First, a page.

- ½ banana, mashed
- 2 Tablespoons coconut oil (For a lower fat version, please see below.)
- 3 Tablespoon erythritol OR cane sugar
- 1 teaspoon vanilla extract
- ¼ teaspoon salt
- ¼ cup erythritol OR cane sugar
- 6 Tablespoons unsweetened shredded coconut (I used reduced fat.)
- 2 Tablespoons almond milk
- 2 Tablespoons chocolate chip
- 2 Tablespoons almond milk
- (For a paleo/sugar free version, use Homemade Healthy Chocolate instead.)
- Preheat oven to 325 degrees Fahrenheit. Line a baking sheet with parchment paper or a silicone mat and set aside
- Place the coconut oil in a large bowl and microwave for one minute, or until melted. (You can do this without a microwave by melting the coconut oil on the stovetop and then transferring it to the bowl.) Add in the eythritol or sugar, mashed banana, and vanilla extract until incorporated. Stir in the flour and salt until completely combined, but do not over mix.
- Roll the dough into 1½-inch balls, flatten into cookie shapes, and place evenly apart on the prepared baking sheet. Using a small cookie cutter or the large end of a piping tip, cut the center out of the cookie. Bake at 325 degrees for about 12 minutes, or until firm and golden. Let cool on a wire.
- Meanwhile, in a medium skillet, cook the erythritol over medium low heat until completely melted, stirring constantly as it burns very easily. Once melted, add in the shredded coconut and continue to cook and stir until golden. Stir in the almond milk until completely incorporated (it will sizzle- that’s good!).
- Working quickly, spread the coconut caramel mixture in an even layer on the cooled cookies (a butter knife works well for this). As the mixture cools, it will become less pliable and easy to work with (but definitely less hot, see note below). Let the cookies cool once again.
- In a small microwave-safe bowl, microwave the chocolate chips and 2 Tablespoons of almond milk. Cook for 1 minute and stir until completely distributed and thickened. Feel free to add a little almond milk if you feel the mixture is too thick. (Note: You can double or triple the chocolate coating if you want to dip the bottom of the cookies with chocolate as well.) Drizzle the chocolate mixture onto the cookies and let them cool before eating/storing. These will keep in an airtight container (come sort of Tupperware is ideal) in the fridge for about 2 weeks, or in the freezer for about 2 months. Good luck keeping them around that long.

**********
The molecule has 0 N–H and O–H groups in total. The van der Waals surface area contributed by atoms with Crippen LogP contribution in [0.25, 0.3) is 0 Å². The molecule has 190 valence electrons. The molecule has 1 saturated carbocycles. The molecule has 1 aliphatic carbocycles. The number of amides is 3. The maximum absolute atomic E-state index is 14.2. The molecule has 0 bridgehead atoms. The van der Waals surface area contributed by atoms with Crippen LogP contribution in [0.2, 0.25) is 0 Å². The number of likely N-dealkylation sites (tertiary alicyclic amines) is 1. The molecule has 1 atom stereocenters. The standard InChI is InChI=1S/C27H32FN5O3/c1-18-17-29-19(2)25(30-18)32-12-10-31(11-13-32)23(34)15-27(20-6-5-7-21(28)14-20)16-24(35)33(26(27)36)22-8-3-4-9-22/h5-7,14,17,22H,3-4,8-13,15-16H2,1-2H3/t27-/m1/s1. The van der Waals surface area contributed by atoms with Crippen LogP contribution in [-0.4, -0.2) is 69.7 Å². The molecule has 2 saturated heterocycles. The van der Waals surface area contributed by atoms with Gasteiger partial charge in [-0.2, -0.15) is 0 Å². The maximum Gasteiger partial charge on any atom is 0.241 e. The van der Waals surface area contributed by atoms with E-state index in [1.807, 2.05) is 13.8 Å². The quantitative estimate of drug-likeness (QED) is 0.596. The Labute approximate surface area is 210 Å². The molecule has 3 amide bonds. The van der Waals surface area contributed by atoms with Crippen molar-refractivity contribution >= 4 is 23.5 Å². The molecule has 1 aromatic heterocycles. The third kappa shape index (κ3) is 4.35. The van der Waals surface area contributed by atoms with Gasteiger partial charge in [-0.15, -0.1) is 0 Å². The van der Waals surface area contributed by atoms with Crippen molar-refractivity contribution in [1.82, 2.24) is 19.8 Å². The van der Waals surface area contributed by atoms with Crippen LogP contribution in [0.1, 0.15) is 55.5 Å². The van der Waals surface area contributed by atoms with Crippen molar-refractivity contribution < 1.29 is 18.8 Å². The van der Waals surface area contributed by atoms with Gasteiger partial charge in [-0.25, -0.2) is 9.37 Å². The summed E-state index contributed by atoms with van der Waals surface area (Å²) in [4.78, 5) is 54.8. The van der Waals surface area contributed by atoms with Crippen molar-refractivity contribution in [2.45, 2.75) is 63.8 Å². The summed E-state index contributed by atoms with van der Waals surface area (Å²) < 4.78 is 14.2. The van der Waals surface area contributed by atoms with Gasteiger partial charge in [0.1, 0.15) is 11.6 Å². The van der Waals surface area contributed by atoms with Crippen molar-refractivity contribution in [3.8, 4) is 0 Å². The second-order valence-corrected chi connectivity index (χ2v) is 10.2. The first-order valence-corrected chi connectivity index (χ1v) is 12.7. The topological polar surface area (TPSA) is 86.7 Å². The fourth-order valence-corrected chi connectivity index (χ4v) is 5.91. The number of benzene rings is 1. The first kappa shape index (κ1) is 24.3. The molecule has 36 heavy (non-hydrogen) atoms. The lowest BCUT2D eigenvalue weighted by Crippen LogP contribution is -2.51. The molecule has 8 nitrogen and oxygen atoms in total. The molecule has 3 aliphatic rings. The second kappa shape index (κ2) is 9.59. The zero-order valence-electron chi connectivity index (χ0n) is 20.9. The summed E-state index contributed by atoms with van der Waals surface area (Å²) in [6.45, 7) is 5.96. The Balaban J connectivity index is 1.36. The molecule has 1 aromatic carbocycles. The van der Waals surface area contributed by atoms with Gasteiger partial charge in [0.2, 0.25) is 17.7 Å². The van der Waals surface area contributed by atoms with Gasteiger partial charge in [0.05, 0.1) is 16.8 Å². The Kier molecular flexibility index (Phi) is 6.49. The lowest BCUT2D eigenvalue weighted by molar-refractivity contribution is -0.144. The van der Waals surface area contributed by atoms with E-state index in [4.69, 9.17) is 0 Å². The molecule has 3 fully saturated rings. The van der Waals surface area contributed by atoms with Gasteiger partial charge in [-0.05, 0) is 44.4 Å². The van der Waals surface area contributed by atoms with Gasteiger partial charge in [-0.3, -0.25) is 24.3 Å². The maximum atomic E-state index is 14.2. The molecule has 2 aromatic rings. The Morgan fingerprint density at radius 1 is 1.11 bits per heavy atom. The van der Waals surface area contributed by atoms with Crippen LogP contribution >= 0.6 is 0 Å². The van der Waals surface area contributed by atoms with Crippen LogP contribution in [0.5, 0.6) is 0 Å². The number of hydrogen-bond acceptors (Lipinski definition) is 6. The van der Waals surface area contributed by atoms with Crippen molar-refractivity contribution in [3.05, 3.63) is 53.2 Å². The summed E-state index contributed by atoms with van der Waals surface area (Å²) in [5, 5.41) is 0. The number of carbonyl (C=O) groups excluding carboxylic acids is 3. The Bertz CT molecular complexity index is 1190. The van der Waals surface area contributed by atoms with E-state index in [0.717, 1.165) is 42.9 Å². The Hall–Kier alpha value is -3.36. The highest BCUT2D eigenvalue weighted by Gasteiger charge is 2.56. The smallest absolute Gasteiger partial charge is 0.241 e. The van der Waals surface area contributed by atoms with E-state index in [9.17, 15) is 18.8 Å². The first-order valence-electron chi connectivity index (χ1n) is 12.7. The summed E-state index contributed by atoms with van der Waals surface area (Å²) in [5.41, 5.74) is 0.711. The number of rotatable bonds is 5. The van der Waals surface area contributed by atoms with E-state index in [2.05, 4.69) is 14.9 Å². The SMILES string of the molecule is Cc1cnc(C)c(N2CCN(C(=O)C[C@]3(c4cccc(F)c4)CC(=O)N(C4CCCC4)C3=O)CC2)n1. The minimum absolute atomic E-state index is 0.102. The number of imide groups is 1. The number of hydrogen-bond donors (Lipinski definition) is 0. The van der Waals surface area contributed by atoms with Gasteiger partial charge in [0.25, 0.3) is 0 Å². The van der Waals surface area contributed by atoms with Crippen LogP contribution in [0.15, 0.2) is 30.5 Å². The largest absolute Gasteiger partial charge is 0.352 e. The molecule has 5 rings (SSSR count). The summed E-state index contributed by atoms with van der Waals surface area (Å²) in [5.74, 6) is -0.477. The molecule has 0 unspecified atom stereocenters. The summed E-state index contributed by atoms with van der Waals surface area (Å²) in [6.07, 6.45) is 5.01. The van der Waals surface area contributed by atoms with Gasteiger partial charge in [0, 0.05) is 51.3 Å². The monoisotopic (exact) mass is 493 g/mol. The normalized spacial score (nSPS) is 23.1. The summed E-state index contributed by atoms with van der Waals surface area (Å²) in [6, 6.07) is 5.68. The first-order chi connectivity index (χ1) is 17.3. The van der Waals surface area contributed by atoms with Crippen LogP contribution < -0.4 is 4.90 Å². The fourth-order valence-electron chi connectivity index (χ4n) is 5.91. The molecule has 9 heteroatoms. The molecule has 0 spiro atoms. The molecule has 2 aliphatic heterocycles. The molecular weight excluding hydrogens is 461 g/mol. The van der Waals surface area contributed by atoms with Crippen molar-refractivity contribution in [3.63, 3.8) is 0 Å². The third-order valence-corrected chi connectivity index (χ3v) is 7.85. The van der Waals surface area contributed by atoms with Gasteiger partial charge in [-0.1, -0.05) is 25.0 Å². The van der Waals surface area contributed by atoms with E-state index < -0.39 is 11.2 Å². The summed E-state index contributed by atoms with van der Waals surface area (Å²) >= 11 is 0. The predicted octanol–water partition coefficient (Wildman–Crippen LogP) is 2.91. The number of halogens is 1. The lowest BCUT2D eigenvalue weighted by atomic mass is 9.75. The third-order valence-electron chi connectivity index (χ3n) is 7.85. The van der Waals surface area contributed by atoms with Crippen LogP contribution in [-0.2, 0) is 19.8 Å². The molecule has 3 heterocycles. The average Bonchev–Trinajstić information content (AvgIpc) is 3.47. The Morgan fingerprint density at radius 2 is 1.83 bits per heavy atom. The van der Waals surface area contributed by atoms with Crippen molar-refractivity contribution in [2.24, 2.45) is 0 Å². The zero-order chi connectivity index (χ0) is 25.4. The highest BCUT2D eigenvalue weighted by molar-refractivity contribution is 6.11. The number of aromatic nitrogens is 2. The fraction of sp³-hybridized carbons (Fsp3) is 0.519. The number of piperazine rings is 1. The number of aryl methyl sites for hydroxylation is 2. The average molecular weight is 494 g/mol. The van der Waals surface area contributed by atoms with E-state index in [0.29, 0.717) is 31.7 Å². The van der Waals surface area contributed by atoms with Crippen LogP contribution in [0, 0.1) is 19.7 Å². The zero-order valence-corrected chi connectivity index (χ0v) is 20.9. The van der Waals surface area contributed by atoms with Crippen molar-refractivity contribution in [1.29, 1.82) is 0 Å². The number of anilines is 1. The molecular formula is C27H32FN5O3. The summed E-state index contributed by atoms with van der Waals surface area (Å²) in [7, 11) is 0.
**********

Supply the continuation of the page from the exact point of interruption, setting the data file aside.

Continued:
I love using white whole wheat flour, but I imagine any kind of wheat flour will work. For a low carb/paleo version, use almond meal or almond flour.
Feel free to use erythritol, xylitol, cane sugar, sucanant, brown sugar... go for it. It's your sweetener, your rules. I haven't tried them all, but I'm 99.7% sure they all will work.
I made a modest amount of chocolate topping for this recipe to keep the calories down, but you are welcome to double (or even triple) the chocolate topping component if you want to dip the bottoms of the cookies in chocolate like regular Samoas.
For a paleo version, use almond meal, erythritol, and Homemade Healthy Chocolate (link above) instead of the chocolate topping.
I calculated the nutritional information with erythritol, all banana, white whole wheat flour, and reduced fat unsweetened shredded coconut.
Were you a Girl Scout? Did you eat too many cookies? Is use of the past tense incorrect?
Yes I was a girl scout. Yes I ate too many cookies. Yes the past tense is incorrect.